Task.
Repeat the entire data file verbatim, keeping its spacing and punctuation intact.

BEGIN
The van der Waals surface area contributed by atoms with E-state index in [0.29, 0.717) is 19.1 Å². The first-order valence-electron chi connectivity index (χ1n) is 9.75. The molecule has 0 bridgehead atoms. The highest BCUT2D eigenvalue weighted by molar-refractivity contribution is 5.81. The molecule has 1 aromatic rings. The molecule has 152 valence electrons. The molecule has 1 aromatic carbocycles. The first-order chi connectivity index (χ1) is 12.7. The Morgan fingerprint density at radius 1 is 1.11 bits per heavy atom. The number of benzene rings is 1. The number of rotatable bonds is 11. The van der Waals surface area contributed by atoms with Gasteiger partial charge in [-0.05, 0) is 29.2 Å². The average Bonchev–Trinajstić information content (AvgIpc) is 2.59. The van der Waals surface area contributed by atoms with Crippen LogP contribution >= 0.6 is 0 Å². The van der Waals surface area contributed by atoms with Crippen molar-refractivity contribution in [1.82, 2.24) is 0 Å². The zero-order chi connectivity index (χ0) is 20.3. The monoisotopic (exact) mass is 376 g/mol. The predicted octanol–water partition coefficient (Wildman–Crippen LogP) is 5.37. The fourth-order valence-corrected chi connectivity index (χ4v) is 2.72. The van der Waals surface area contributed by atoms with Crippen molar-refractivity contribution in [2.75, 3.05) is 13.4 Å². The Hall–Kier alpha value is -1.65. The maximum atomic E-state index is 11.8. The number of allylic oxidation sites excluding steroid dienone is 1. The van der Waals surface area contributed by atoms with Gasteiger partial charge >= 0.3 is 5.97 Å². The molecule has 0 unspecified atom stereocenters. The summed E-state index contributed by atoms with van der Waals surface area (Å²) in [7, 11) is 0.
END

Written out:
The van der Waals surface area contributed by atoms with E-state index in [0.29, 0.717) is 19.1 Å². The first-order valence-electron chi connectivity index (χ1n) is 9.75. The molecule has 0 bridgehead atoms. The highest BCUT2D eigenvalue weighted by molar-refractivity contribution is 5.81. The molecule has 1 aromatic rings. The molecule has 152 valence electrons. The molecule has 1 aromatic carbocycles. The first-order chi connectivity index (χ1) is 12.7. The Morgan fingerprint density at radius 1 is 1.11 bits per heavy atom. The number of benzene rings is 1. The number of rotatable bonds is 11. The van der Waals surface area contributed by atoms with Gasteiger partial charge in [-0.05, 0) is 29.2 Å². The average Bonchev–Trinajstić information content (AvgIpc) is 2.59. The van der Waals surface area contributed by atoms with Crippen LogP contribution >= 0.6 is 0 Å². The van der Waals surface area contributed by atoms with Crippen molar-refractivity contribution in [1.82, 2.24) is 0 Å². The zero-order chi connectivity index (χ0) is 20.3. The monoisotopic (exact) mass is 376 g/mol. The predicted octanol–water partition coefficient (Wildman–Crippen LogP) is 5.37. The fourth-order valence-corrected chi connectivity index (χ4v) is 2.72. The van der Waals surface area contributed by atoms with Crippen molar-refractivity contribution in [2.75, 3.05) is 13.4 Å². The Hall–Kier alpha value is -1.65. The maximum atomic E-state index is 11.8. The number of allylic oxidation sites excluding steroid dienone is 1. The van der Waals surface area contributed by atoms with Gasteiger partial charge >= 0.3 is 5.97 Å². The molecule has 0 unspecified atom stereocenters. The summed E-state index contributed by atoms with van der Waals surface area (Å²) in [7, 11) is 0.